In the past couple months loneliness felt immensely present in my life. I ended up going to the emergency room a couple times. The first time was because of intense headaches I had been experiencing, which seemed to last for days on end and were not dissipating.  It felt bittersweet that my mother was no longer out here, all of my friends seemed to be busy with their own lives and I felt frustrated unsure and alone.  I wanted to be alone but I also felt sad and lonely to be alone.  To me, in that moment, it seemed more delightful and ensuring to go to the hospital and have the support and encouragement of the staff, which in the moment made me feel safer and comforted.  Some seem to dread going to the hospital, but for myself, going made me feel relieved and protected.  It also felt securing to see that I was not the only one that was going through an ailment.  I look back on this experience now in gratitude, as perhaps I may not have needed to run to the ER, but it has made me more aware of learning to embrace the beauty of aloneness and in understanding that everyone has a wonderful challenge to embark upon in many different forms. Not to say that there isn't a time and place to go to the ER when need be and to undergo my own safety, but what I have left with and think back upon from that experience is the grace of learning to find comfort, encouragement, and support from myself, and the true wonder that arises from doing so.  I appreciate the hospital staff, my mom, my family, my friends and everyone that has reached out and sent me so much inspiration and support, but it is when I learn to fully unravel those aspects alone with myself, that I truly feel "all one." The ego continues to bring to me aspects of feeling lonely, and I am learning to get excited when they appear and to feel them and say hello to them and to feel gratitude because I get to learn to shift lonely into alone into all one with myself.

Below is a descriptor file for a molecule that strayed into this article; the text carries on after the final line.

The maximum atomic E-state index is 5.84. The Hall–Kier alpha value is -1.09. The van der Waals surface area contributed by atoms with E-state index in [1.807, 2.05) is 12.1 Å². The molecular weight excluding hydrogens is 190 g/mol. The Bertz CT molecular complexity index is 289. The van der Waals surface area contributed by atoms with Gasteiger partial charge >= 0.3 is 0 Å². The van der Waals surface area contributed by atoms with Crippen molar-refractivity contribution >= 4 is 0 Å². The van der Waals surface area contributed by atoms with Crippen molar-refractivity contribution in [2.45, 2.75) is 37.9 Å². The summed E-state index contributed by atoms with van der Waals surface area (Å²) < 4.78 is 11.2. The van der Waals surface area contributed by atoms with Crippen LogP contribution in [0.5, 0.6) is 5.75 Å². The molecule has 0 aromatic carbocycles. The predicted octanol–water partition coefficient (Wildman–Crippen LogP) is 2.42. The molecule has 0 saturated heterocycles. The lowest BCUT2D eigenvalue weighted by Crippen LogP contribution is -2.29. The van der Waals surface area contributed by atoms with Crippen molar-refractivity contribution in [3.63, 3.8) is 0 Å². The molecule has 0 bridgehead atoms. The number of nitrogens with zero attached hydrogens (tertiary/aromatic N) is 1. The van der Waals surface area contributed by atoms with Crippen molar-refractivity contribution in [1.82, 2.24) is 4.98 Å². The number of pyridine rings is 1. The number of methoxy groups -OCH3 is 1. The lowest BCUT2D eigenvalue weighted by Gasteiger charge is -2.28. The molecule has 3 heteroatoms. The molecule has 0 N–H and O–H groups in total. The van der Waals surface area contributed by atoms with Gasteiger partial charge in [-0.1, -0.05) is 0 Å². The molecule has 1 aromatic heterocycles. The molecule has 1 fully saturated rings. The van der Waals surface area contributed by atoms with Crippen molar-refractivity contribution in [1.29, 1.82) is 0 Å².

This being said, after undergoing my hospital visits, and learning a little to feel happy being alone and letting lonely dissipate, I was scheduled for an appointment to meet with the neurologist and neuro-oncologist at Cedar Sinai.  Last time I had been there, I had requested to have my entire case transferred over to them, which would include the biopsy sample being sent to their lab to undergo a second evaluation. At the appointment the neuro-oncologist walked in and said hello and than explained to me that their labs had been able to examine the sample.  He stated, "I have some good news for you which is when we took a look at the pathology here on the slide, we felt that it was actually more like a grade 2 oligodendroglioma and less like a 3 oligodendroglioma; so thats great.  Usually when we're talking about things like high grade gliomas versus low grade gliomas, we usually consider high grade to be grade 3 and 4 and low grade to be grade 2."  He noted that in their reports there has been a change. They have stated that, they recognize that it was reported to be a grade 3 by the previous hospital, but their observation has showed no evidence that that is the case and, they believe it to be a grade 2. He described that, to them this means that it is important to keep an eye on things, but that the rate of change and growth is slow and could go years and years with absolutely no change.  He also confirmed that the fact that they compared my MRI from last year to the one that they took this year and that there is no change, confirms to them that it is not a grade 3 tumor.  He exclaimed that we are in a different boat now as far as chemo and radiation goes as their directed treatment, because we are talking about a grade 2 and not a grade 3, as well as an oligodendroglioma which is the type of tumor that is less aggressive.  He described that in terms of treatment that it has been watched for a year and he thinks the best idea is to just keep an eye on it, and if a year from now it hasn't grown to space out MRIs to maybe twice a year or once a year.